Cameo: Generally speaking, this term is used to denote an instance where a character appears, but the appearance is short, obstructed, distorted, unnamed, or otherwise less than consequential. In most instances these cameos appear before what is later deemed a “first full appearance.” There is no hard and fast rule here, but where possible, the WookyWiki database will note the reason cameo has been assigned to an appearance.

Canon: These are comics which are part of the official Star Wars storyline according to Disney/Lucasfilm. In 2012, Disney acquired Lucasfilm and de-canonized many prior works. These prior works were dubbed “Legends” and not part of the official Star Wars storyline canon. We make distinctions where we can between first Legends appearances (usually prior to Canon appearances) and first Canon appearances.

First Appearance: Generally speaking, this term is applied to the first time a character (or other noun if referring to a planet, species, etc.), is featured in the storyline of an issue. Now, here again, like the definition with cameo, there is some subjectivity and a grey area. However, generally speaking, we are talking about the first time a character is interacting in some significant way with the story in that piece of media and not merely window dressing or a teased image or appearance. Generally, when in doubt, the secondary collector’s market tends to make this call when it decided which of the two issues or works in contention for cameo or first appearance is more valuable.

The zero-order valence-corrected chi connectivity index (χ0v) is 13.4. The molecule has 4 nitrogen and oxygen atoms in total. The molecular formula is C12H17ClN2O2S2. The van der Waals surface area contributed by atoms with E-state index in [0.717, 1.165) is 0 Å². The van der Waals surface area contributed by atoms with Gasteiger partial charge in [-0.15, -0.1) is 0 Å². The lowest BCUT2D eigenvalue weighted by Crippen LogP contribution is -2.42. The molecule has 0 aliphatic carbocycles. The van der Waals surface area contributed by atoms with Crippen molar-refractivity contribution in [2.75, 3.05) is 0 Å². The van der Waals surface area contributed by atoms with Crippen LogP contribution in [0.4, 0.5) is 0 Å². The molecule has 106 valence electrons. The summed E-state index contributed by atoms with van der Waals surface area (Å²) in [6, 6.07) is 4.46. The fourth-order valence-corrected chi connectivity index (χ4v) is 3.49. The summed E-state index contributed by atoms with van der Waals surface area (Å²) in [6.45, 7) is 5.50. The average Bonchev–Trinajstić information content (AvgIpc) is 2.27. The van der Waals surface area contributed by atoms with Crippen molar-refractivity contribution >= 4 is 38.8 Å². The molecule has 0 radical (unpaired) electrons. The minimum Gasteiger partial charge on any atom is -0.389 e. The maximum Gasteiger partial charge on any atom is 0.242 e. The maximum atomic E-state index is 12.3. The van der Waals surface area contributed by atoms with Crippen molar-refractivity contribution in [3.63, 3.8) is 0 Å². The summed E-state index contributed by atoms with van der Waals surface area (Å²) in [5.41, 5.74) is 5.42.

First Cover Appearance: First cover appearances are treated as a separate category of key occurrence and not included as a “First Appearance” or “Cameo”. For example, Marchion Ro, first appeared on two store exclusive covers to High Republic 3 while making a first cameo in High Republic Adventures 1 and first full appearance in High Republic Adventures 2.

Legends: Non-canon Star Wars comics.

Mention(ed): Where a character, place, event, or other noun is mentioned in a Comic but does not appear.

Sequential Art: “A literary medium that narrates by arrangement of images and text in an intelligible sequence,” Will Eisner in Comics and Sequential Art, 1985. For our purposes we will be adding the exclusion of screen shots from live action or animated media which have been adapted to comic format such as the recent Star Wars “Screen Comix.” The reason we are excluding this type of work is simple: the main audience for comics enjoys the visual appeal, discipline, and general aesthetic of the traditional drawn, painted, or otherwise hand produced arts included in comics. At the date of inception of this database, the average comic collector was not interested in the value of reproducing screen shots from The Mandalorian or The Clone Wars in comic book panels with dialogue balloons. This is not a statement on the obvious talent those who worked on the production of the shows possessed, but just an exclusion from the definition for our purposes. Lines must be drawn somewhere.